When trying to improve employee job satisfaction, many managers focus on training, communication, and recognition. While these tactics can be helpful, they won’t make much of an impact if employees don’t feel respected.
A Society for Human Resource Management study found 72 percent of employees feel being respected at work is the most important aspect of their job satisfaction. Yet, only 33 percent of employees report being “very satisfied” with respectful treatment of employees at all levels.
As a manager, you can help infuse more respect in the workplace by being clear, holding people accountable and leading by example.
Here are practical steps that can help you accomplish all three and create a positive work environment for both you and your employees.
If employees aren’t clearly and regularly told what is and isn’t acceptable behavior, you run a higher risk of them being disrespectful—whether intentional or not.
At least once a year you should review your company’s code of conduct, sexual harassment, bullying, and harassment policies. You should also frequently remind your staff of your specific expectations as it relates to teamwork and respect. In addition to regularly reviewing policies and behavioral expectations with your staff, it’s important they know how to file a complaint if someone in the workplace is treating them or someone else disrespectfully.
Your HR Business Partner is a great resource so be sure to reach out to them for support. They can help communicate some of these policies to your team and will be there for you and the staff if anyone has questions or concerns.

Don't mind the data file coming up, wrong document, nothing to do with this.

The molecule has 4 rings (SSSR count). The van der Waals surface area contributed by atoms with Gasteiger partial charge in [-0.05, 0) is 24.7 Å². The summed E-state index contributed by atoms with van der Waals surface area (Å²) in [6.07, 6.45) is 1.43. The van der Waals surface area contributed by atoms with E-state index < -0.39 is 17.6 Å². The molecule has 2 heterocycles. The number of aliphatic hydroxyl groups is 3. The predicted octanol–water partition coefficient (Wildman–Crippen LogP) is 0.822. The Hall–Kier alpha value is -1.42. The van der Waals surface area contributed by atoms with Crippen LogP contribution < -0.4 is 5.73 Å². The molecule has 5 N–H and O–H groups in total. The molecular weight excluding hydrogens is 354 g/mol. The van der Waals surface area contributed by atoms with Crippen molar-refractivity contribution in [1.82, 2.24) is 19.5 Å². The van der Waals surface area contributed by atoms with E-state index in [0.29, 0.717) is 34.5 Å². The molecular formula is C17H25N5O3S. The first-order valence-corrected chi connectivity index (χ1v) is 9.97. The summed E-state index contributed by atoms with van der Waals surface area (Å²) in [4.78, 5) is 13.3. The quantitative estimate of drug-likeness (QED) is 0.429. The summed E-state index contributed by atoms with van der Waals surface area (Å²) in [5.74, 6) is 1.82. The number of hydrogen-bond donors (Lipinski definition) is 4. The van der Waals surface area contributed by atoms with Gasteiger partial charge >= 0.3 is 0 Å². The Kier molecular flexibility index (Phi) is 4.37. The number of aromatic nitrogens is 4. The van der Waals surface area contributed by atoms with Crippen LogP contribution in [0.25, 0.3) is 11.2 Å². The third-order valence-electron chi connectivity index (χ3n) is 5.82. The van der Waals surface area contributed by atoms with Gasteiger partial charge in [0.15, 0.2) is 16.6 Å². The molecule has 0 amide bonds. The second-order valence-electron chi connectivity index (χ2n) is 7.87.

Employees who are disrespectful are toxic to the work environment and can significantly impact team morale and productivity. Disruptive behavior in the workplace causes teams to be less engaged resulting in decreased focus, absenteeism and turnover.
From my years of management experience, I have learned one of the most effective ways to make an employee feel respected is to hold those who demonstrate inappropriate behavior accountable. The best way to do this is to let the disrespectful employee know their behavior is unacceptable and that disciplinary action will occur if it continues. Then, if the behavior isn’t corrected, be sure to take immediate action by putting the employee on a warning or terminating them as you see fit.
For helpful tips on how to deliver constructive feedback check out my article “Good or bad, lack of feedback is hurting employee engagement.”
Be a good role model
Sad but true, many leaders don’t treat their staff respectfully which has a negative trickle-down effect on the organization.
Case in point: The Harvard Business Review and CEO and Tony Schwartz, founder of The Energy Project, conducted a survey to learn why employees are disrespectful and why they behave uncivilly. Twenty-five percent of employees claimed they don’t have a role model for respect in their organization and that they’re just behaving as their leaders do.
If you want employees to be respectful and to feel respected, you need to set a good example. Be fair and professional, demonstrate good listening skills and always show compassion and integrity.
Danielle Clark is a human resources manager with more than 10 years of HR and customer service experience in healthcare and retail organizations. Her work with Fortune 500 companies, in addition to a diverse professional and academic background, has trained Clark to be results-driven, people-focused and a thought-provoking leader. Her goal is to educate and inspire professionals to change their way of thinking. She is also an adjunct professor, active community volunteer, wife, mother and passionate lifelong learner.